Some of Wall Street’s Best Strategists Have Changed Their Outlooks – What Now?

There is nothing wrong with forecasting…it only becomes a problem when you try to draw your own conclusions (also a forecast) and use it to shift an investment strategy. I see people get into trouble with that.


Because even when you are smart as fu*k, it’s hard to be right when forecasting.

David Kostin of Goldman Sachs is one of the best strategists on Wall Street–and I’m stating an actual fact here, 100% proven by just me to be one of the best, so I am indeed using a real fact {insert sarcasm} no matter what data scientists say.

Said more conversationally, I think he’s smart as fu*k.

Back around May 11th, he published an outlook…a forecast…where he felt that pessimism would once again grip the market and send the index back down to a level of 2,400. At that time, the S&P 500 was around a level of 2,900 so that would have equated to about a 17-18% sell-off.

On Friday, May 29th, he published a new outlook where he changed his three-month S&P 500 prediction from that previous level of 2,400 up to 2,750.

His rationale for that 17-18% pullback was ground in analytical rigor.

His rationale for moving the outlook up to 2,750 is grounded in the same rigor.

His year-end forecast is for the S&P 500 is 3,000.

Today, the S&P 500 is hovering around 3,050.

Meanwhile, as Kostin and Goldman shift from bearish to bullish, we see JP Morgan’s strategist Marko Kolanovic, who encouraged investors to buy the dip in March, shift his outlook from bullish to more bearish over political and trade concerns.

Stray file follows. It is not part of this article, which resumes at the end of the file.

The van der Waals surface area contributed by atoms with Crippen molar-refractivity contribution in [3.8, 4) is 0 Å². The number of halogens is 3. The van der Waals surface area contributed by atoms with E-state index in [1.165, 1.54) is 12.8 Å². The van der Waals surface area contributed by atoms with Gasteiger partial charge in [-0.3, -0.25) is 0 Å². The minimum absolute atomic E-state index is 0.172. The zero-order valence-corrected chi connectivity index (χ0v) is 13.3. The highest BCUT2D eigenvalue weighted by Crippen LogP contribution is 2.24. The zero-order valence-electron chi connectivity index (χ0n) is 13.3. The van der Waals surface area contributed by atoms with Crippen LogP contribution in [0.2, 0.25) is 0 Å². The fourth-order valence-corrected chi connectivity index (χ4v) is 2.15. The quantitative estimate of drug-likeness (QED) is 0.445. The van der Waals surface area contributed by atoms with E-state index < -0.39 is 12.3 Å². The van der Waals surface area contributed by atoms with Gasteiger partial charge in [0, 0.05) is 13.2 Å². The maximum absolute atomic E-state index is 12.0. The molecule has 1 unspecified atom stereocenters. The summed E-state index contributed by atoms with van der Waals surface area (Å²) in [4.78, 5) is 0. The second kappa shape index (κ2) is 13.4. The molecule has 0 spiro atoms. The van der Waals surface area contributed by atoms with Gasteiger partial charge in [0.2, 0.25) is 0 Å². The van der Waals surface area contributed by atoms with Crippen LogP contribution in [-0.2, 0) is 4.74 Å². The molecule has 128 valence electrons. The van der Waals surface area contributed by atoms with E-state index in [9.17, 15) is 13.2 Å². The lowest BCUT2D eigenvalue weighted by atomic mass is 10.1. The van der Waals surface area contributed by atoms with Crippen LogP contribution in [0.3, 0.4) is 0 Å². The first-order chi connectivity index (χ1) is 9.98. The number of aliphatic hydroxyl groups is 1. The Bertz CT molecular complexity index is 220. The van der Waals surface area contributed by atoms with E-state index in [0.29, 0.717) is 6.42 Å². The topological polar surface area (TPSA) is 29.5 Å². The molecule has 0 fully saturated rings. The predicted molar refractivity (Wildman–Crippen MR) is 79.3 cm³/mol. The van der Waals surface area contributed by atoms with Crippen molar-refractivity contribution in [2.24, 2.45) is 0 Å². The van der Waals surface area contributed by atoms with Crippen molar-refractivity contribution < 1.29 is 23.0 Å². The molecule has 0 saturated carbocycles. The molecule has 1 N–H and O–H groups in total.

Marko, yeah, I think he’s smart as fu*k, too.

And remember Bill Ackman? That guy is no dummy either. His forecast from back in March?

I’m not saying they WERE right or wrong, I’m not saying they WILL be right or wrong…, in fact, it’s rarely about being right and wrong. I’m just saying that their outlooks are forecasts and it’s hard to be right when forecasting.

Forecasting is mostly luck and in case you didn’t/don’t watch the Showtime series “Billions,” last night’s episode (Season 5, Episode 5) had a very short yet amazing scene related to this:

Winston, (the algorithm guru played by Will Roland) states at the beginning of a celebratory scene, “I think it’s bad luck to be empty-handed for the toast.”

Rian, (Ryan but with an “i”, the irreverent new hire to the newly formed Taylor Mason Carbon played by Eva Victor) responds with, “Luck? There’s probability, plausibility, and actuality. Luck is superstition. Luck is lazy math.”

“God, I love it!” I screamed as my wife said, “Wait, what? Why?”  I just said, “Ha, you never read my blogs,” as I was rewinding.

It’s best to take luck out of the equation and focus on putting patience, discipline, and time on your side. And a good wealth plan and good advice really helps with that. As I said last week:

Investing is rarely just about making more money. It’s usually more of a balance between protecting capital, planning for cash needs, AND making more money.

At Monument, our mission is to help our clients maximize their probability of long-term financial success, confident in our view that just because you have a complicated financial situation doesn’t mean you’ll benefit from overcomplicated financial advice.

If you have stumbled upon this blog and like the way we frame our advice, reach out if you need or are looking for help.

While we do our best work with individual investors who come to us when their assets are in the $1-10M range, we know incredible advisors we can introduce you to if that’s not you and you still need help.

Keep looking forward.

This first appeared on Monument Wealth Mangement.

Related: The Market Sell-Off Is Coming: How to Position for It